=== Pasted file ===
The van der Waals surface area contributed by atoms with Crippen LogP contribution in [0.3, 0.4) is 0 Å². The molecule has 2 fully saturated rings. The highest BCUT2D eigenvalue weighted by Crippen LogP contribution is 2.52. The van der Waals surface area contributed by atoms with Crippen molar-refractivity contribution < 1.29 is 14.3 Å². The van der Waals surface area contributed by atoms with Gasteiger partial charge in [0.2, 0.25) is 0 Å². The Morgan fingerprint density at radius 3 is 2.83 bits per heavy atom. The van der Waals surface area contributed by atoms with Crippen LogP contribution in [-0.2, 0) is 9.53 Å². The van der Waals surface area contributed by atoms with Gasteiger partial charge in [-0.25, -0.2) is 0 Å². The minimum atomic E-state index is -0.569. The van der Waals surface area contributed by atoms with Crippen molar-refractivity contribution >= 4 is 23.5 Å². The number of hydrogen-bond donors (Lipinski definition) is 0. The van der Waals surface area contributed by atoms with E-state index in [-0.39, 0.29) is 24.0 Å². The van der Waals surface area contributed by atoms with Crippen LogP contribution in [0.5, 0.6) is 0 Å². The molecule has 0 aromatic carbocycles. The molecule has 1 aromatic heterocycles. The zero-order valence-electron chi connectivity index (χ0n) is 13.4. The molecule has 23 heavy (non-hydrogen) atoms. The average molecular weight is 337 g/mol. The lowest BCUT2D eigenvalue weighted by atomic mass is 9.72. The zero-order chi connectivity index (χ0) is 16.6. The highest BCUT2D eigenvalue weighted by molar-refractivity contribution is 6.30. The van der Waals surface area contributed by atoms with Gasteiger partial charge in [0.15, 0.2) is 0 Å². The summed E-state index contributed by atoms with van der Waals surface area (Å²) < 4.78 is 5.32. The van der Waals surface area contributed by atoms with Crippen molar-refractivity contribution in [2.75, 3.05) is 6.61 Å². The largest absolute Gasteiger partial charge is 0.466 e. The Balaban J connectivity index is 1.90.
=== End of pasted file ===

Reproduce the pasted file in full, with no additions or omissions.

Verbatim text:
The van der Waals surface area contributed by atoms with Crippen LogP contribution in [0.3, 0.4) is 0 Å². The molecule has 2 fully saturated rings. The highest BCUT2D eigenvalue weighted by Crippen LogP contribution is 2.52. The van der Waals surface area contributed by atoms with Crippen molar-refractivity contribution < 1.29 is 14.3 Å². The van der Waals surface area contributed by atoms with Gasteiger partial charge in [0.2, 0.25) is 0 Å². The Morgan fingerprint density at radius 3 is 2.83 bits per heavy atom. The van der Waals surface area contributed by atoms with Crippen LogP contribution in [-0.2, 0) is 9.53 Å². The van der Waals surface area contributed by atoms with Gasteiger partial charge in [-0.25, -0.2) is 0 Å². The minimum atomic E-state index is -0.569. The van der Waals surface area contributed by atoms with Crippen molar-refractivity contribution >= 4 is 23.5 Å². The number of hydrogen-bond donors (Lipinski definition) is 0. The van der Waals surface area contributed by atoms with E-state index in [-0.39, 0.29) is 24.0 Å². The van der Waals surface area contributed by atoms with Crippen LogP contribution in [0.5, 0.6) is 0 Å². The molecule has 0 aromatic carbocycles. The molecule has 1 aromatic heterocycles. The zero-order valence-electron chi connectivity index (χ0n) is 13.4. The molecule has 23 heavy (non-hydrogen) atoms. The average molecular weight is 337 g/mol. The lowest BCUT2D eigenvalue weighted by atomic mass is 9.72. The zero-order chi connectivity index (χ0) is 16.6. The highest BCUT2D eigenvalue weighted by molar-refractivity contribution is 6.30. The van der Waals surface area contributed by atoms with Gasteiger partial charge in [0.15, 0.2) is 0 Å². The summed E-state index contributed by atoms with van der Waals surface area (Å²) < 4.78 is 5.32. The van der Waals surface area contributed by atoms with Crippen molar-refractivity contribution in [2.75, 3.05) is 6.61 Å². The largest absolute Gasteiger partial charge is 0.466 e. The Balaban J connectivity index is 1.90.